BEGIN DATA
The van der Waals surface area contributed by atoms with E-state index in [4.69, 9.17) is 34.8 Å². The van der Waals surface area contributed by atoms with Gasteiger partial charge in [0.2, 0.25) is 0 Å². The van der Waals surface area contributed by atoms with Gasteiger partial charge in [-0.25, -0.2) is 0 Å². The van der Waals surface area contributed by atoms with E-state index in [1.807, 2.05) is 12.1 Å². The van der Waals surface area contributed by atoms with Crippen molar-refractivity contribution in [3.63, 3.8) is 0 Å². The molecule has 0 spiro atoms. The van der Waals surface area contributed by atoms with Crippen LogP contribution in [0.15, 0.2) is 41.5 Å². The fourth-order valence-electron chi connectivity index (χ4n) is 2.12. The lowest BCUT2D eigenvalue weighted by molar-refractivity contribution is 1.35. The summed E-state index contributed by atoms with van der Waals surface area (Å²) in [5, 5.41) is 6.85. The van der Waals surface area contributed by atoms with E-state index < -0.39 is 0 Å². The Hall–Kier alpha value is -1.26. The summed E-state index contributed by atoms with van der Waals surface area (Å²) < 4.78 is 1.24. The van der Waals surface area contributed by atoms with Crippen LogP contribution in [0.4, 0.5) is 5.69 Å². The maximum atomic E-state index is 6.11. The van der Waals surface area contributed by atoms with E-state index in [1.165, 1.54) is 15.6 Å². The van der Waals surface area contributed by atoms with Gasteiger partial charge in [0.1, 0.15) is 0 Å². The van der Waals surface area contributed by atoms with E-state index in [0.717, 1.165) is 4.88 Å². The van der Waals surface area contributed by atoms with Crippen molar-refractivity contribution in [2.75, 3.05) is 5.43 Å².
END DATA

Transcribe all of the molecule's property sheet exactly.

The van der Waals surface area contributed by atoms with E-state index in [4.69, 9.17) is 34.8 Å². The van der Waals surface area contributed by atoms with Gasteiger partial charge in [0.2, 0.25) is 0 Å². The van der Waals surface area contributed by atoms with Gasteiger partial charge in [-0.25, -0.2) is 0 Å². The van der Waals surface area contributed by atoms with E-state index in [1.807, 2.05) is 12.1 Å². The van der Waals surface area contributed by atoms with Crippen molar-refractivity contribution in [3.63, 3.8) is 0 Å². The molecule has 0 spiro atoms. The van der Waals surface area contributed by atoms with Crippen LogP contribution in [0.15, 0.2) is 41.5 Å². The fourth-order valence-electron chi connectivity index (χ4n) is 2.12. The lowest BCUT2D eigenvalue weighted by molar-refractivity contribution is 1.35. The summed E-state index contributed by atoms with van der Waals surface area (Å²) in [5, 5.41) is 6.85. The van der Waals surface area contributed by atoms with E-state index < -0.39 is 0 Å². The Hall–Kier alpha value is -1.26. The summed E-state index contributed by atoms with van der Waals surface area (Å²) < 4.78 is 1.24. The van der Waals surface area contributed by atoms with Crippen LogP contribution in [0.4, 0.5) is 5.69 Å². The maximum atomic E-state index is 6.11. The van der Waals surface area contributed by atoms with E-state index in [1.165, 1.54) is 15.6 Å². The van der Waals surface area contributed by atoms with Gasteiger partial charge in [0.1, 0.15) is 0 Å². The van der Waals surface area contributed by atoms with E-state index in [0.717, 1.165) is 4.88 Å². The van der Waals surface area contributed by atoms with Crippen molar-refractivity contribution in [2.75, 3.05) is 5.43 Å².